3. Genetic and environmental relationships of metabolic and weight phenotypes to metabolic syndrome and diabetes: the healthy twin study.

    Science.gov (United States)

    Song, Yun-Mi; Sung, Joohon; Lee, Kayoung

    2015-02-01

    We aimed to examine the relationships, including genetic and environmental correlations, between metabolic and weight phenotypes and factors related to diabetes and metabolic syndrome. Participants of the Healthy Twin Study without diabetes (n=2687; 895 monozygotic and 204 dizygotic twins, and 1588 nontwin family members; mean age, 42.5±13.1 years) were stratified according to body mass index (BMI) (metabolic syndrome categories at baseline. The metabolic traits, namely diabetes and metabolic syndrome, metabolic syndrome components, glycated hemoglobin (HbA1c) level, and homeostasis model assessment of insulin resistance (HOMA-IR), were assessed after 2.5±2.1 years. In a multivariate-adjusted model, those who had metabolic syndrome or overweight phenotypes at baseline were more likely to have higher HbA1C and HOMA-IR levels and abnormal metabolic syndrome components at follow-up as compared to the metabolically healthy normal weight subgroup. The incidence of diabetes was 4.4-fold higher in the metabolically unhealthy but normal weight individuals and 3.3-fold higher in the metabolically unhealthy and overweight individuals as compared with the metabolically healthy normal weight individuals. The heritability of the metabolic syndrome/weight phenotypes was 0.40±0.03. Significant genetic and environmental correlations were observed between the metabolic syndrome/weight phenotypes at baseline and the metabolic traits at follow-up, except for incident diabetes, which only had a significant common genetic sharing with the baseline phenotypes. The genetic and environmental relationships between the metabolic and weight phenotypes at baseline and the metabolic traits at follow-up suggest pleiotropic genetic mechanisms and the crucial role of lifestyle and behavioral factors.

  4. Genetic and phenotypic relationships of feed intake and measures of efficiency with growth and carcass merit of beef cattle.

    Science.gov (United States)

    Nkrumah, J D; Basarab, J A; Wang, Z; Li, C; Price, M A; Okine, E K; Crews, D H; Moore, S S

    2007-10-01

    Feed intake and efficiency of growth are economically important traits of beef cattle. This study determined the relationships of daily DMI, feed:gain ratio [F:G, which is the reciprocal of the efficiency of gain (G:F) and therefore increases as the efficiency of gain decreases and vice versa, residual feed intake (RFI), and partial efficiency of growth (efficiency of ADG, PEG) with growth and carcass merit of beef cattle. Residual feed intake was calculated from phenotypic regression (RFIp) or genetic regression (RFIg) of ADG and metabolic BW on DMI. An F1 half-sib pedigree file containing 28 sires, 321 dams, and 464 progeny produced from crosses between Alberta Hybrid cows and Angus, Charolais, or Alberta Hybrid bulls was used. Families averaged 20 progeny per sire (range = 3 to 56). Performance, ultrasound, and DMI data was available on all progeny, of which 381 had carcass data. Phenotypic and genetic parameters were obtained using SAS and ASREML software, respectively. Differences in RFIp and RFIg, respectively, between the most and least efficient steers (i.e., steers with the lowest PEG) were 5.59 and 6.84 kg of DM/d. Heritabilities for DMI, F:G, PEG, RFIp, and RFIg were 0.54 +/- 0.15, 0.41 +/- 0.15, 0.56 +/- 0.16, 0.21 +/- 0.12, and 0.42 +/- 0.15, respectively. The genetic (r = 0.92) and phenotypic (r = 0.97) correlations between RFIp and RFIg indicated that the 2 indices are very similar. Both indices of RFI were favorably correlated phenotypically (P 0.50), but only DMI had strong genetic (r = 0.87 +/- 0.10) and phenotypic (r = 0.65) correlations with metabolic BW. Generally, the phenotypic and genetic correlations of RFI with carcass merit were not different from zero, except genetic correlations of RFI with ultrasound and carcass LM area and carcass lean yield and phenotypic correlations of RFI with backfat thickness (P < 0.01). Daily DMI had moderate to high phenotypic (P < 0.01) and genetic correlations with all the ultrasound and carcass traits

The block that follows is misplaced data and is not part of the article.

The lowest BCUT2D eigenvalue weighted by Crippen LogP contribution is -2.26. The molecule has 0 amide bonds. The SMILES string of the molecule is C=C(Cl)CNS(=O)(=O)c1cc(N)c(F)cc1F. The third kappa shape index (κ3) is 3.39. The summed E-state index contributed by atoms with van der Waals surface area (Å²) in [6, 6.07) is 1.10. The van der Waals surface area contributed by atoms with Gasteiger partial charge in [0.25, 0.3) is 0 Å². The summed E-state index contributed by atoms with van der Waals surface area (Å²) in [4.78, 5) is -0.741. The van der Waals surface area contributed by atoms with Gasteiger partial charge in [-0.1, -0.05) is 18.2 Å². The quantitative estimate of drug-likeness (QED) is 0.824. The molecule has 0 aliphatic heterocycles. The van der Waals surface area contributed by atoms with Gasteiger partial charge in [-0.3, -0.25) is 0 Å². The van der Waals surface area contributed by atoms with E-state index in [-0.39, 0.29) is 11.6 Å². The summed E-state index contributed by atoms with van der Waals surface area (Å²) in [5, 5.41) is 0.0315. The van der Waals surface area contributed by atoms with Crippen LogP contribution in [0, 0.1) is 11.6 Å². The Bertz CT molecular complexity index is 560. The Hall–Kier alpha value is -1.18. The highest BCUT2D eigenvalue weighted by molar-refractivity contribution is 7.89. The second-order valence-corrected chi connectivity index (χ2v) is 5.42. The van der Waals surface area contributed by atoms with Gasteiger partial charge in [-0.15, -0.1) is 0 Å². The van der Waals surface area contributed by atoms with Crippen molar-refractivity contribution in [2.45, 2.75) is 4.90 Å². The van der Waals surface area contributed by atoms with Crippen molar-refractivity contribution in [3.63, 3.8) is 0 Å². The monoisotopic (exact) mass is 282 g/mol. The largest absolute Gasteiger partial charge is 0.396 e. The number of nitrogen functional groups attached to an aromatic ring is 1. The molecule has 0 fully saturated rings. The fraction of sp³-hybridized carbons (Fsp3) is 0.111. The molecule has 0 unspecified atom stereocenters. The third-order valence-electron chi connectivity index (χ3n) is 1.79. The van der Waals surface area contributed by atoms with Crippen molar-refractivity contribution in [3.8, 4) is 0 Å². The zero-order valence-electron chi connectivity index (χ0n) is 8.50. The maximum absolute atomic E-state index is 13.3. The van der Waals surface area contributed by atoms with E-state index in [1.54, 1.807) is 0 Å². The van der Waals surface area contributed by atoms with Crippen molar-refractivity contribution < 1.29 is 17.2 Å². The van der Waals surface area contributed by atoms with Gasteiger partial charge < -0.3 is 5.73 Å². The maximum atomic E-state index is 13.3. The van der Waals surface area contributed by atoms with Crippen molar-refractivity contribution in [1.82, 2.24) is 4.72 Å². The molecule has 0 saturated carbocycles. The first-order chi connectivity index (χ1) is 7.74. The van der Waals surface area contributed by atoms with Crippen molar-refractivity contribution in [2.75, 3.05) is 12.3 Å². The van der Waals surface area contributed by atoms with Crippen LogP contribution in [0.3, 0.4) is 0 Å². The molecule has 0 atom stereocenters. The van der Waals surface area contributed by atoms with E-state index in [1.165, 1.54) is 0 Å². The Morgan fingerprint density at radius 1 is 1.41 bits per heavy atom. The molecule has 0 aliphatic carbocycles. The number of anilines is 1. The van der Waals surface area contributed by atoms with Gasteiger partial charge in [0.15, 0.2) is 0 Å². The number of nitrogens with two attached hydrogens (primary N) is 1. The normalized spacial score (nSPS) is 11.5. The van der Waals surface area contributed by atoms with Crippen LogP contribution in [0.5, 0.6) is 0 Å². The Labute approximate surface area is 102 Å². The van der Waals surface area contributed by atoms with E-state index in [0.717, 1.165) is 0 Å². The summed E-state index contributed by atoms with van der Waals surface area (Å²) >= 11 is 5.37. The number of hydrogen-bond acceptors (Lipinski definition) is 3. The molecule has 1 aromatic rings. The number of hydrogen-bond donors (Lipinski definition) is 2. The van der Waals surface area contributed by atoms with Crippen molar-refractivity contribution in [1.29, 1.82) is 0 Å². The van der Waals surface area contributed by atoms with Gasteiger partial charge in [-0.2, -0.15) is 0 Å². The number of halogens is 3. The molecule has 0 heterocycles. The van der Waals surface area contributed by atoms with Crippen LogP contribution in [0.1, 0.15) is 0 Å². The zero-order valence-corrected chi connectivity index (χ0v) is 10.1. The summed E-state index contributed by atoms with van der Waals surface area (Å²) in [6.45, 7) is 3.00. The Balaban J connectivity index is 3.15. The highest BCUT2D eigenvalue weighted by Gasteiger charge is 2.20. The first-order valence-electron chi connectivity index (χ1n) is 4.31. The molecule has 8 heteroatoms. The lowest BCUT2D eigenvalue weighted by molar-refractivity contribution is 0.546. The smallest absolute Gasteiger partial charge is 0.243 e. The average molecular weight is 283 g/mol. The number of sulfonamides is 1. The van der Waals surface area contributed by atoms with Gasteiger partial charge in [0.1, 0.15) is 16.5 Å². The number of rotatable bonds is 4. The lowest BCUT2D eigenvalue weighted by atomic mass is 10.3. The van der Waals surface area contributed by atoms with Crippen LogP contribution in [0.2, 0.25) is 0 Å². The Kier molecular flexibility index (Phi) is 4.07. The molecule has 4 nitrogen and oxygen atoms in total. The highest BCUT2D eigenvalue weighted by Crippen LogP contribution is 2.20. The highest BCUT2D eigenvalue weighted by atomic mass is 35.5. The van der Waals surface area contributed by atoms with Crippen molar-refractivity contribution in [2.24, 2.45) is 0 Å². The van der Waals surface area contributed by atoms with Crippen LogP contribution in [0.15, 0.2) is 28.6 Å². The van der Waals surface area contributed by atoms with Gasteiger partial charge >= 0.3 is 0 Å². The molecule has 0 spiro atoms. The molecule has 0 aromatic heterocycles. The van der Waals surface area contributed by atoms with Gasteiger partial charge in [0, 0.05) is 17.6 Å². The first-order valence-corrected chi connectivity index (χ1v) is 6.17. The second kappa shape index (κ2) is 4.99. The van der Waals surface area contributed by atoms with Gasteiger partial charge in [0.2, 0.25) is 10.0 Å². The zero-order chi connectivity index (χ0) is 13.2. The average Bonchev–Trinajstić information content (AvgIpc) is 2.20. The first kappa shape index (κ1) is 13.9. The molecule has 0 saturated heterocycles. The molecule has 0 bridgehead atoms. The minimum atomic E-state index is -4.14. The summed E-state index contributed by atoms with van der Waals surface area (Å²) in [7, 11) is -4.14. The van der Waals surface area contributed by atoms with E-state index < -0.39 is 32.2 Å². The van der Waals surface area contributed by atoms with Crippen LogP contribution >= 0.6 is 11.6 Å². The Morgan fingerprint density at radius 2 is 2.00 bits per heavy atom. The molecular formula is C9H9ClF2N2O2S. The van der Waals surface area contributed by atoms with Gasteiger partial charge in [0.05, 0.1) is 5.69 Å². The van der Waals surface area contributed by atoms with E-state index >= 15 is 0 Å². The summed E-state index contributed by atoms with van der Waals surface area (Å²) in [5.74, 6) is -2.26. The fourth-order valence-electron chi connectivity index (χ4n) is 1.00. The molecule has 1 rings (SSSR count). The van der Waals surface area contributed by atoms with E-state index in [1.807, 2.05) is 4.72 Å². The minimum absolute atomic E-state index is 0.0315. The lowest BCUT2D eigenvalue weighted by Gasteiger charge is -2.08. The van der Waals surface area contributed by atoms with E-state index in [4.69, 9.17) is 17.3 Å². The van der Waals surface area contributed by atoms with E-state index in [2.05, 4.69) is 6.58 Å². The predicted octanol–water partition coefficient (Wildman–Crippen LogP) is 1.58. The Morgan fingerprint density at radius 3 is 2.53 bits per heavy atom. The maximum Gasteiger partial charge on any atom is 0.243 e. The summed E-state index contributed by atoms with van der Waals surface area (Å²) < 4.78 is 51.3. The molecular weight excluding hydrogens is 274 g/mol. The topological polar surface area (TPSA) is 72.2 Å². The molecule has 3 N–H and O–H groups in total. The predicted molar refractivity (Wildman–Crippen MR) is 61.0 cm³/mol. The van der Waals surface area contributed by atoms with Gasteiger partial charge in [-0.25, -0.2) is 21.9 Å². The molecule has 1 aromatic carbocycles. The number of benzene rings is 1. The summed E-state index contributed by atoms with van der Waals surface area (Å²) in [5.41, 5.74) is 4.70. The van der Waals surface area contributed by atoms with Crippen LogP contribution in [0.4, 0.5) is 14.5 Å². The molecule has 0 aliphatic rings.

5. Mediterranean Dietary Pattern Adherence Modify the Association between FTO Genetic Variations and Obesity Phenotypes

    Directory of Open Access Journals (Sweden)